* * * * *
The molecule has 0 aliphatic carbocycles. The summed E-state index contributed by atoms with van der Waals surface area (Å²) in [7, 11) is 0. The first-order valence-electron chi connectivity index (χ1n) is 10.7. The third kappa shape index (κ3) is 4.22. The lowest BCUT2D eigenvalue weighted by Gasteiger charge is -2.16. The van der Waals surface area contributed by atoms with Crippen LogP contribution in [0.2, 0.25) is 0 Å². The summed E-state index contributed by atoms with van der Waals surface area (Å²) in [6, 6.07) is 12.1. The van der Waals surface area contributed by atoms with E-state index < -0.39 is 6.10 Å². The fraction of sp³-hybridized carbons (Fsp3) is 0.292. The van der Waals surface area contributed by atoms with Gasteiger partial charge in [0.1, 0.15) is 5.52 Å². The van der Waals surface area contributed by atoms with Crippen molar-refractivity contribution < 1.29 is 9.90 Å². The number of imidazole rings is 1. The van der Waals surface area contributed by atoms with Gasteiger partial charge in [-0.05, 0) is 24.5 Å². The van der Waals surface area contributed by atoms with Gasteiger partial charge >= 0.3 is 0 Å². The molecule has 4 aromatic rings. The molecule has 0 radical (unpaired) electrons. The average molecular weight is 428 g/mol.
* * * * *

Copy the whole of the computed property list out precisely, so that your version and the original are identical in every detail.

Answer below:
The molecule has 0 aliphatic carbocycles. The summed E-state index contributed by atoms with van der Waals surface area (Å²) in [7, 11) is 0. The first-order valence-electron chi connectivity index (χ1n) is 10.7. The third kappa shape index (κ3) is 4.22. The lowest BCUT2D eigenvalue weighted by Gasteiger charge is -2.16. The van der Waals surface area contributed by atoms with Crippen LogP contribution in [0.2, 0.25) is 0 Å². The summed E-state index contributed by atoms with van der Waals surface area (Å²) in [6, 6.07) is 12.1. The van der Waals surface area contributed by atoms with E-state index < -0.39 is 6.10 Å². The fraction of sp³-hybridized carbons (Fsp3) is 0.292. The van der Waals surface area contributed by atoms with Gasteiger partial charge in [0.1, 0.15) is 5.52 Å². The van der Waals surface area contributed by atoms with Crippen molar-refractivity contribution < 1.29 is 9.90 Å². The number of imidazole rings is 1. The van der Waals surface area contributed by atoms with Gasteiger partial charge in [-0.05, 0) is 24.5 Å². The van der Waals surface area contributed by atoms with Gasteiger partial charge >= 0.3 is 0 Å². The molecule has 4 aromatic rings. The molecule has 0 radical (unpaired) electrons. The average molecular weight is 428 g/mol.